What does the perfect travel destination look like? That varies depending on the type of trip you’re looking to take. One thing we can all probably agree on is that a destination that hasn’t blown up is better than one bursting at the seams. Better still is a destination that’s as appealing as any other on earth, yet is unwilling to let mass tourism put at risk the natural gifts that make it special.
The Azores are such a place. Nine wild, volcanic parcels of paradise where dolphins surface just off the coast and hikers dally over thermal pools and crater lakes. Locals like to say that these wildflower-strewn islands are what’s left of Atlantis. To others, this is the “Hawaii of the Atlantic.” So why aren’t the Azores a bigger destination? Thanks to hotels like Santa Barbara Eco-Beach Resort, they might be on their way.
By the laws of natural beauty, ocean waves, and convenient flight paths, this place should be as popular as Hawaii. But the Azores, about two-thirds of the way from America to Europe, don’t have nearly the same history of modern tourism. Explanations why have cited underdeveloped infrastructure or temperamental weather, or even the fact that most of their beaches — whether due to rocks or waves — aren’t suitable for lazy days in the surf. Whatever the reason, the people of the Azores have never been overeager to spoil what’s unspoiled.
These days, tourists are finally starting to arrive in numbers that make sense — and the finest boutique hotels are showing the responsible way to host them. With better direct flights and an explosion of Instagram influencers, the last half-decade has seen this archipelago at last fulfilling its trendy destiny. In businessman and passionate surfer João Reis they have a vanguard for responsible luxury development. Reis’s Santa Barbara Eco-Beach Resort and his smaller property, the White Exclusive Villas, prove that tourism and sustainability are compatible here.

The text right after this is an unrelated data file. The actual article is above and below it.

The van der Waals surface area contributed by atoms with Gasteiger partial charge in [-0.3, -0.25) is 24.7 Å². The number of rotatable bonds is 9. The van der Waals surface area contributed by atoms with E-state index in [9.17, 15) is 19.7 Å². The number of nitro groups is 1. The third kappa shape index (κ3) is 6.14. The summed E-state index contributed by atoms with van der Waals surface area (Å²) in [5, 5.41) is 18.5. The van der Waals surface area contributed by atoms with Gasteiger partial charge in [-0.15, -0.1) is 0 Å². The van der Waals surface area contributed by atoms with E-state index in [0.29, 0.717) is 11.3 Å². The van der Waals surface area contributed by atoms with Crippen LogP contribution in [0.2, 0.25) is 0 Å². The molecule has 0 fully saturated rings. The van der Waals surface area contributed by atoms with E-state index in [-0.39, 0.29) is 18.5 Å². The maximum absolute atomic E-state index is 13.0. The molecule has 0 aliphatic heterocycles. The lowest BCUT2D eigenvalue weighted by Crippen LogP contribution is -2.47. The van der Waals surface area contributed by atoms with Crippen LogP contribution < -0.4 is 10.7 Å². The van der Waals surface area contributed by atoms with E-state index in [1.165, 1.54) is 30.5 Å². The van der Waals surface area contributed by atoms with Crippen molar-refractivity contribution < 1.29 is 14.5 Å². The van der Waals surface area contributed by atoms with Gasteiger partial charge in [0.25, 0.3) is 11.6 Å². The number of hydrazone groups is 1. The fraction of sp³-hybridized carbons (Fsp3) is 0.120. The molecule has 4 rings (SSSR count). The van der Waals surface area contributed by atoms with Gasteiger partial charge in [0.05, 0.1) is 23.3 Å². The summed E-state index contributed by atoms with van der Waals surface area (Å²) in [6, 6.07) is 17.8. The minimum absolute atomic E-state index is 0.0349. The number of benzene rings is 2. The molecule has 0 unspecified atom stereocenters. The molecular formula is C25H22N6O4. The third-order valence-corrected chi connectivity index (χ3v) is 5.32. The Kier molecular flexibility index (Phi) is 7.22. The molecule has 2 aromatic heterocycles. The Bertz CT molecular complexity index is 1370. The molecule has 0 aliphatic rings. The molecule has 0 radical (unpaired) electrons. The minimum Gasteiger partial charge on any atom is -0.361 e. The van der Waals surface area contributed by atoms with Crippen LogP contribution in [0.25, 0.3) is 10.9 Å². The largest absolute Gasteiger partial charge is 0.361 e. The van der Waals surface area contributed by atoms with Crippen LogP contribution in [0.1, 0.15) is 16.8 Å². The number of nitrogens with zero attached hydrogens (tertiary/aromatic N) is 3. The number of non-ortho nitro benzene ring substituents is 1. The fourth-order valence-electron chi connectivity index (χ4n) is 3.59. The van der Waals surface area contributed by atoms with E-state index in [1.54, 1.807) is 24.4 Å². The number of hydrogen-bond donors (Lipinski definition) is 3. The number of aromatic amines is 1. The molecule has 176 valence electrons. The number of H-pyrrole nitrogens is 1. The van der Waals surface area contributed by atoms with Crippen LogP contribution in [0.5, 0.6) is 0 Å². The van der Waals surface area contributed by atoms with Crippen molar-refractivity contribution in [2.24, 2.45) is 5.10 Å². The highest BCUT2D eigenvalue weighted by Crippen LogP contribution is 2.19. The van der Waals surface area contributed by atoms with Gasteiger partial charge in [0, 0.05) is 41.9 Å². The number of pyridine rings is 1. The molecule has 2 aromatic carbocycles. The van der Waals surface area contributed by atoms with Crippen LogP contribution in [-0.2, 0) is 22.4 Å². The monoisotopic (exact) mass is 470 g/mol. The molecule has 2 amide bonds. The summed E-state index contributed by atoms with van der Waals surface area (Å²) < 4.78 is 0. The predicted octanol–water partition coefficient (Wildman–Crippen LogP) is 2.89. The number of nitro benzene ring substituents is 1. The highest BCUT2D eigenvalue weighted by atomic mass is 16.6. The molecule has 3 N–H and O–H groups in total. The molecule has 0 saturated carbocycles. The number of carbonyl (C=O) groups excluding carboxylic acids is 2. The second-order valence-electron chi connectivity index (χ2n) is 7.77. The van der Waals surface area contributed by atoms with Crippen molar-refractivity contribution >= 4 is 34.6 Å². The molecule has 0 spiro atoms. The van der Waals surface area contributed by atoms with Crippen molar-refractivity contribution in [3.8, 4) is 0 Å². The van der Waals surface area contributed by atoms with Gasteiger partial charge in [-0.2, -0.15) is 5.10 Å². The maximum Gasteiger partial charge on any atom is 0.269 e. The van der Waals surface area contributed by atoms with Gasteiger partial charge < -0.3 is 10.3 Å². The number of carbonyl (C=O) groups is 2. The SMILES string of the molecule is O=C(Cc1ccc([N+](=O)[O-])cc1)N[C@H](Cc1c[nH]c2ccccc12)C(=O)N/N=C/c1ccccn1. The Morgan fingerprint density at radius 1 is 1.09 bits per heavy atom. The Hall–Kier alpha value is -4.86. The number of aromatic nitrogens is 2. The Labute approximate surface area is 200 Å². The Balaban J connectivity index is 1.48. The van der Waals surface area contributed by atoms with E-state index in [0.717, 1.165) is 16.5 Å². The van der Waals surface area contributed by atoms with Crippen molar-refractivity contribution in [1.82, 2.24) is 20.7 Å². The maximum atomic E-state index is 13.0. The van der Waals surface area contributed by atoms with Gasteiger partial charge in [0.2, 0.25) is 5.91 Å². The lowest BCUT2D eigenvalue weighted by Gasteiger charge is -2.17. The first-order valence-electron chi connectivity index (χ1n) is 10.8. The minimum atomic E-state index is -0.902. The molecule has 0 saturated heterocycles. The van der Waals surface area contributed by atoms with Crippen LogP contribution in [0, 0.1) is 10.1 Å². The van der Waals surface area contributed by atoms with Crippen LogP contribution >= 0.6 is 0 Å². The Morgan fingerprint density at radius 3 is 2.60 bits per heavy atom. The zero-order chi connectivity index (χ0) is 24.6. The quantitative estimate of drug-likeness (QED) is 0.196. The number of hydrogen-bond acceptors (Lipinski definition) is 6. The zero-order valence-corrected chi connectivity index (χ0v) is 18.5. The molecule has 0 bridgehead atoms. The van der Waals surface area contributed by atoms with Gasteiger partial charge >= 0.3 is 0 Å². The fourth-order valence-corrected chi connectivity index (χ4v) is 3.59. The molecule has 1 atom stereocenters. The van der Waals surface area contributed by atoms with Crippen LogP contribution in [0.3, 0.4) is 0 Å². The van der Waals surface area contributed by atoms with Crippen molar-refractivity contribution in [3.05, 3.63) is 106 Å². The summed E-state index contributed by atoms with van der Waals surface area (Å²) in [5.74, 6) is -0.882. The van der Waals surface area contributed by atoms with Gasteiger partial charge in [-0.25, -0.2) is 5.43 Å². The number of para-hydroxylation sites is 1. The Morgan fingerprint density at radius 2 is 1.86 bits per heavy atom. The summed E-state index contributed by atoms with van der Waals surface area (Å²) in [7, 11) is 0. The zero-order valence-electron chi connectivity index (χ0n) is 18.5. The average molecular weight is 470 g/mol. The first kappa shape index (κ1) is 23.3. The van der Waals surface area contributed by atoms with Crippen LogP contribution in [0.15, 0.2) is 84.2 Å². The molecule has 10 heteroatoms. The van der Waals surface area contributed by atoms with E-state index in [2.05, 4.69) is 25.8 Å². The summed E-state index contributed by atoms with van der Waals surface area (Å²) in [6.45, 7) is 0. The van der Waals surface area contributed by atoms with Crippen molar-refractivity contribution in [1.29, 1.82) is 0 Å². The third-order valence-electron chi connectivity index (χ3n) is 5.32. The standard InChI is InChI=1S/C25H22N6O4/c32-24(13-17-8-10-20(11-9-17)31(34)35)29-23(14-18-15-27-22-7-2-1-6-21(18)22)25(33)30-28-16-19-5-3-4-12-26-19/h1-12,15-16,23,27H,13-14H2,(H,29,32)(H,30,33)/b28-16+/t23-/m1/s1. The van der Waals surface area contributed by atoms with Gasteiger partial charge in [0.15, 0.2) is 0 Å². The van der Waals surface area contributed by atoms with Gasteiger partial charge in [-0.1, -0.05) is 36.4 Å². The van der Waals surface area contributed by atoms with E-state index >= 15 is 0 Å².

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“The Azores are booming, definitely,” says Francisco Sant’Anna, a director at Reis’s Singular Properties. “But at the same time, it will never be a massive tourism destination because the people here simply don’t want that. They don’t want to spoil their lands.” The Azores are the first archipelago in the world certified by EarthCheck, a leading scientific benchmarking certification and advisory group for travel and tourism.
It’s a fact that Sant’Anna reiterates with pride, and one that’s underscored in every detail at Santa Barbara Eco-Beach Resort. The hotel began with a pure green pasture, and from scratch Reis and team built a place that blends into the landscape. The light steel frames of the low-lying modernist villas are covered and filled with natural materials, from famous Portuguese cork to the island’s local cryptomeria. Around the property, rainwater is collected from rooftops, stored in a basin at the edge of the property for use in irrigation. The farm, meanwhile, along with two greenhouses, supplies the restaurant with its own vegetables, fruits, and herbs. And in the garden shared by select villas, a hundred indigenous trees have been planted in soil beds surrounded by volcanic rock.